# Foldl as foldr alternative

### From HaskellWiki

This page explains how can be written using . Yes, there is already such a page! This one explains it differently.
looks like this:
never changes in the recursion. It turns out things will be simpler later if we pull it out:

. Haskell programmers like curry, so it's natural to see as —that is, to see as a function that takes a list and returns the result of folding into the list starting with an accumulator value of . This perspective, however, is the
is a function that takes an accumulator and uses it as the initial value to fold into . With this shift of perspective, we can rewrite just a little, shifting its second argument into an explicit lambda:
fits the pattern, constructing its result in non-nil case from the list's head element () and the recursive result for its tail ():
takes an element of the list, a function produced by folding over the rest of the list, and the value of an accumulator, , "from the left". It applies to the accumulator and the list element, and passes the result forward to the function it got "on the right".
is the same function as constructed by the here, calling this e.g. for a list scans through the whole list as-if evaluating a nested lambda applied to the initial value of the accumulator,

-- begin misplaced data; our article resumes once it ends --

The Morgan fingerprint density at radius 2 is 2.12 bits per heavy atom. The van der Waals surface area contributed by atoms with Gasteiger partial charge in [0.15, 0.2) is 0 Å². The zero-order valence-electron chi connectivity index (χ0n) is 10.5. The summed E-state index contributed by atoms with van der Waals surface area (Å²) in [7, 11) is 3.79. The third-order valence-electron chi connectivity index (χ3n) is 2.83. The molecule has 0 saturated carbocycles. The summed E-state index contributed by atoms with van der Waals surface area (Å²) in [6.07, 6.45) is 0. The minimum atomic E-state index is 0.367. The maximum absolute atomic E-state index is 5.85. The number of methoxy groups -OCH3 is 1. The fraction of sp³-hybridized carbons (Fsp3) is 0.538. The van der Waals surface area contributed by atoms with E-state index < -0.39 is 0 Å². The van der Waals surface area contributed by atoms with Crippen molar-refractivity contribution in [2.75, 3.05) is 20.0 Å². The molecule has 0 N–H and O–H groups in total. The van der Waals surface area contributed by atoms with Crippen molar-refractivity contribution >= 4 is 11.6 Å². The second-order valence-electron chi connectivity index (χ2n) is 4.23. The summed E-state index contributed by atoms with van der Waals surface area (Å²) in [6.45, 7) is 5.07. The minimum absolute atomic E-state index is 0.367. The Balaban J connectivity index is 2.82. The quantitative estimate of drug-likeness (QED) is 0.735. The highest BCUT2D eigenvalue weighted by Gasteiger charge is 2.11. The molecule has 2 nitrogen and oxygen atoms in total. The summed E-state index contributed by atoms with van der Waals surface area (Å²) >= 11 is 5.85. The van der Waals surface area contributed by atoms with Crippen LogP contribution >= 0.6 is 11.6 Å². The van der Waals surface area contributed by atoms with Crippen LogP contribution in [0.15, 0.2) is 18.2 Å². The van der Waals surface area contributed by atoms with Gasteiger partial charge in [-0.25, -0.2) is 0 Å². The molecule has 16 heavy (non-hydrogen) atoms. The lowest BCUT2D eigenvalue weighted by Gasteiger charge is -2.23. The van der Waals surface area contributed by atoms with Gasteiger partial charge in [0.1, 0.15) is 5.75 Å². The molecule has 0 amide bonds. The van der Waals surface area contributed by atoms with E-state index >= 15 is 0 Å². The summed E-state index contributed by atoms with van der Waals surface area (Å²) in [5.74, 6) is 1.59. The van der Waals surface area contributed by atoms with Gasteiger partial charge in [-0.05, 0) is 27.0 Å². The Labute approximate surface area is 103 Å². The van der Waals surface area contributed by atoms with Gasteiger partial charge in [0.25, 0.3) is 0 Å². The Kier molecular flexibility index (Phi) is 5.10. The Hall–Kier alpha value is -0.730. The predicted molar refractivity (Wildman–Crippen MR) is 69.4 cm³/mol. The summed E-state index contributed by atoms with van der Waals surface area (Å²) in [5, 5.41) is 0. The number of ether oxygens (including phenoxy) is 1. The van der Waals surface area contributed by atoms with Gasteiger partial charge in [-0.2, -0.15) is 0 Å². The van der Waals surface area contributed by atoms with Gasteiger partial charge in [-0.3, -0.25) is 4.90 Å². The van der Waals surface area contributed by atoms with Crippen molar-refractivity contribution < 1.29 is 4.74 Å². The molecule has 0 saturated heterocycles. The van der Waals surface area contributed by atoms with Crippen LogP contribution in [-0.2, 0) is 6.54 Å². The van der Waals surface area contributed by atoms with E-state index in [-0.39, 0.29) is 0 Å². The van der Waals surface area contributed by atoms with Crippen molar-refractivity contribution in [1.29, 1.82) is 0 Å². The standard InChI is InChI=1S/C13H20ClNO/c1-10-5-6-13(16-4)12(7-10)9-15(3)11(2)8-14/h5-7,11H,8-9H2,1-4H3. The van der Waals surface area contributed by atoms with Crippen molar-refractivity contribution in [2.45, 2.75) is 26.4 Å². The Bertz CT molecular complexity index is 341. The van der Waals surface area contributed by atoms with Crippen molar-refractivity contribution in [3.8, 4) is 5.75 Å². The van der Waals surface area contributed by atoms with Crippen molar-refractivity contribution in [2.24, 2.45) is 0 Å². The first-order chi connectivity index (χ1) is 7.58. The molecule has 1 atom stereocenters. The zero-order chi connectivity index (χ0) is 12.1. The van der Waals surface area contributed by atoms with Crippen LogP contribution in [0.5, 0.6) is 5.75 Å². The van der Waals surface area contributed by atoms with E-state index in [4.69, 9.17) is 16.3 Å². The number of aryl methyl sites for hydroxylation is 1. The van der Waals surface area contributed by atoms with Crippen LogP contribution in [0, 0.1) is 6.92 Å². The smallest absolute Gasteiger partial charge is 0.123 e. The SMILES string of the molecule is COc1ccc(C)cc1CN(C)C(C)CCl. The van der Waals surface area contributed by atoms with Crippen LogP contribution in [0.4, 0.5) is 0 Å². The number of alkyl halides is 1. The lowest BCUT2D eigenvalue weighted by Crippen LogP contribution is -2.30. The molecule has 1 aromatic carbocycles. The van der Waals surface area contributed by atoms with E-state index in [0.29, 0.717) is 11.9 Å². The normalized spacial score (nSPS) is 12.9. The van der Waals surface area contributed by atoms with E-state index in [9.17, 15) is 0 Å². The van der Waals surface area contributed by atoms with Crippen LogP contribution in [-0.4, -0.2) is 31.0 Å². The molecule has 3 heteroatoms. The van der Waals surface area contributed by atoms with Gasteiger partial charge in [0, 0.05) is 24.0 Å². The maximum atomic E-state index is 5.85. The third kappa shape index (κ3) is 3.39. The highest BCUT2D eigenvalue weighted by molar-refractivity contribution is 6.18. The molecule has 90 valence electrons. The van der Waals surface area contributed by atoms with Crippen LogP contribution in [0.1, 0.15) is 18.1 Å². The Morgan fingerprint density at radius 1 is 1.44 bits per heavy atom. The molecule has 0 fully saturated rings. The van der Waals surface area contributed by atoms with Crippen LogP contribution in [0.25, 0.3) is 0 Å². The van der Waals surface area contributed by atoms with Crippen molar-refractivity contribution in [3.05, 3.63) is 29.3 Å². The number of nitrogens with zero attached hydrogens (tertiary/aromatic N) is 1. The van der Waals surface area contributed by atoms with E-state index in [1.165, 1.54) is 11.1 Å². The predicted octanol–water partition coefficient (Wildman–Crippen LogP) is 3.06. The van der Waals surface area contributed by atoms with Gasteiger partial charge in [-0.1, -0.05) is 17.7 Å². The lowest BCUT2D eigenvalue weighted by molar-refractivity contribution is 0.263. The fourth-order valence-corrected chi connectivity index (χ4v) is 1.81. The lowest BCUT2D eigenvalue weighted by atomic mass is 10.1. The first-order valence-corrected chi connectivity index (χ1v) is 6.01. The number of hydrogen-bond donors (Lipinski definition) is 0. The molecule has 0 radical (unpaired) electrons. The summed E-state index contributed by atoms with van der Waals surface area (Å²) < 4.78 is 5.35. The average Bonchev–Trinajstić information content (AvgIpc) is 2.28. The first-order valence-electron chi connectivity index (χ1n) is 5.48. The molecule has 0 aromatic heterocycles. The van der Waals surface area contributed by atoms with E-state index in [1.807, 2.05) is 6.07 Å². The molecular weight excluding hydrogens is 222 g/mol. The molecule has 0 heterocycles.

would do.

function could even be made more clever, and inspect the current element in order to decide whether to will be able to stop early, and thus process even infinite lists:
to decide whether to process or
is of course, trivial:)

foldl

foldr

foldl

foldl :: (a -> x -> r) -> a -> [x] -> r foldl f a [] = a foldl f a (x : xs) = foldl f (f a x) xs

f

foldl :: (a -> x -> r) -> a -> [x] -> r foldl f a list = go a list where go acc [] = acc go acc (x : xs) = go (f acc x) xs

foldr

go acc xs

(go acc) xs

go a

f

a

*wrong one*for what we're trying to do here. So let's change the order of the arguments of the helper:

foldl :: (a -> x -> r) -> a -> [x] -> r foldl f a list = go2 list a where go2 [] acc = acc go2 (x : xs) acc = go2 xs (f acc x)

go2 xs

f

xs

go2

foldl :: (a -> x -> r) -> a -> [x] -> r foldl f a list = go2 list a where go2 [] = \acc -> acc go2 (x : xs) = \acc -> go2 xs (f acc x)

Believe it or not, we're almost done! How is that? Let's parenthesize a bit for emphasis:

foldl f a list = go2 list a where go2 [] = (\acc -> acc) -- nil case go2 (x : xs) = \acc -> (go2 xs) (f acc x) -- construct x (go2 xs)

go2

foldr

x

go2 xs

go2 list = foldr construct (\acc -> acc) list where construct x r = \acc -> r (f acc x)

Substituting this in,

foldl f a list = (foldr construct (\acc -> acc) list) a where construct x r = \acc -> r (f acc x)

construct

x

r

acc

f

r

construct

[x,y,...,z]

(\acc-> (\acc-> (... (\acc-> (\acc -> acc) (f acc z)) ...) (f acc y)) (f acc x)) a

which creates the chain of evaluations as in

(\acc -> acc) (f (... (f (f a x) y) ...) z)

foldl

construct

*process*the list*further*or not. Thus, such a variant offoldl

foldlWhile t f a list = foldr cons (\acc -> acc) list a where cons x r = \acc -> if t x then r (f acc x) else acc

foldl

*skip*the current element, then it's

foldlIf t f a list = foldr cons (\acc -> acc) list a where cons x r = \acc -> if t x then r (f acc x) else r acc

foldr

foldrIf t f a list = foldr cons a list where cons x r | t x = f x r | otherwise = r

Another variation is (a more strict and more general)

foldl'Breaking break reduced reducer acc list = foldr cons (\acc -> acc) list acc where cons x r acc | break acc x = reduced acc x | otherwise = r $! reducer acc x